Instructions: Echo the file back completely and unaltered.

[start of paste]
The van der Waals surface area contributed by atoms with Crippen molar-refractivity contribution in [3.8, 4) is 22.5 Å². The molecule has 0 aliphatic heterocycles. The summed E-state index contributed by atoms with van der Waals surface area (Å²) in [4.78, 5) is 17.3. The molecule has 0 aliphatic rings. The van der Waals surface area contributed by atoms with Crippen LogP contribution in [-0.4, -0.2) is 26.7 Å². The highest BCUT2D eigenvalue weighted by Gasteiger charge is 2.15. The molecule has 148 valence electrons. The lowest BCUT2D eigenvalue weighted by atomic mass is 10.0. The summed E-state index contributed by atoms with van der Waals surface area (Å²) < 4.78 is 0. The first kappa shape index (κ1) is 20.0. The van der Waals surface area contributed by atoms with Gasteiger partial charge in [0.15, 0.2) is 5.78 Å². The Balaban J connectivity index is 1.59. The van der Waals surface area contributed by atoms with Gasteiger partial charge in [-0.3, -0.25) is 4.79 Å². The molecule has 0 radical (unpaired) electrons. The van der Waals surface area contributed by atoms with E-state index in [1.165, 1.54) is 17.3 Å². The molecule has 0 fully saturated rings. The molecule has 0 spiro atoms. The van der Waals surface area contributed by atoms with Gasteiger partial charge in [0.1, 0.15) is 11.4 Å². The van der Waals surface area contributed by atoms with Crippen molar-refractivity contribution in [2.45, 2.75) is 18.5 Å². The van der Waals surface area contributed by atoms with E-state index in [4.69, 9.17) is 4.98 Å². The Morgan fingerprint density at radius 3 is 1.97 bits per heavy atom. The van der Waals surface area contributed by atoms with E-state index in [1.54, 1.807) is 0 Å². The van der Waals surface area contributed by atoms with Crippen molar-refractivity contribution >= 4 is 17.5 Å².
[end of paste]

The van der Waals surface area contributed by atoms with Crippen molar-refractivity contribution in [3.8, 4) is 22.5 Å². The molecule has 0 aliphatic heterocycles. The summed E-state index contributed by atoms with van der Waals surface area (Å²) in [4.78, 5) is 17.3. The molecule has 0 aliphatic rings. The van der Waals surface area contributed by atoms with Crippen LogP contribution in [-0.4, -0.2) is 26.7 Å². The highest BCUT2D eigenvalue weighted by Gasteiger charge is 2.15. The molecule has 148 valence electrons. The lowest BCUT2D eigenvalue weighted by atomic mass is 10.0. The summed E-state index contributed by atoms with van der Waals surface area (Å²) < 4.78 is 0. The first kappa shape index (κ1) is 20.0. The van der Waals surface area contributed by atoms with Gasteiger partial charge in [0.15, 0.2) is 5.78 Å². The Balaban J connectivity index is 1.59. The van der Waals surface area contributed by atoms with Gasteiger partial charge in [-0.3, -0.25) is 4.79 Å². The molecule has 0 radical (unpaired) electrons. The van der Waals surface area contributed by atoms with E-state index in [1.165, 1.54) is 17.3 Å². The molecule has 0 fully saturated rings. The molecule has 0 spiro atoms. The van der Waals surface area contributed by atoms with Gasteiger partial charge in [0.1, 0.15) is 11.4 Å². The van der Waals surface area contributed by atoms with Crippen molar-refractivity contribution in [2.45, 2.75) is 18.5 Å². The van der Waals surface area contributed by atoms with E-state index in [4.69, 9.17) is 4.98 Å². The Morgan fingerprint density at radius 3 is 1.97 bits per heavy atom. The van der Waals surface area contributed by atoms with E-state index in [1.54, 1.807) is 0 Å². The van der Waals surface area contributed by atoms with Crippen molar-refractivity contribution >= 4 is 17.5 Å².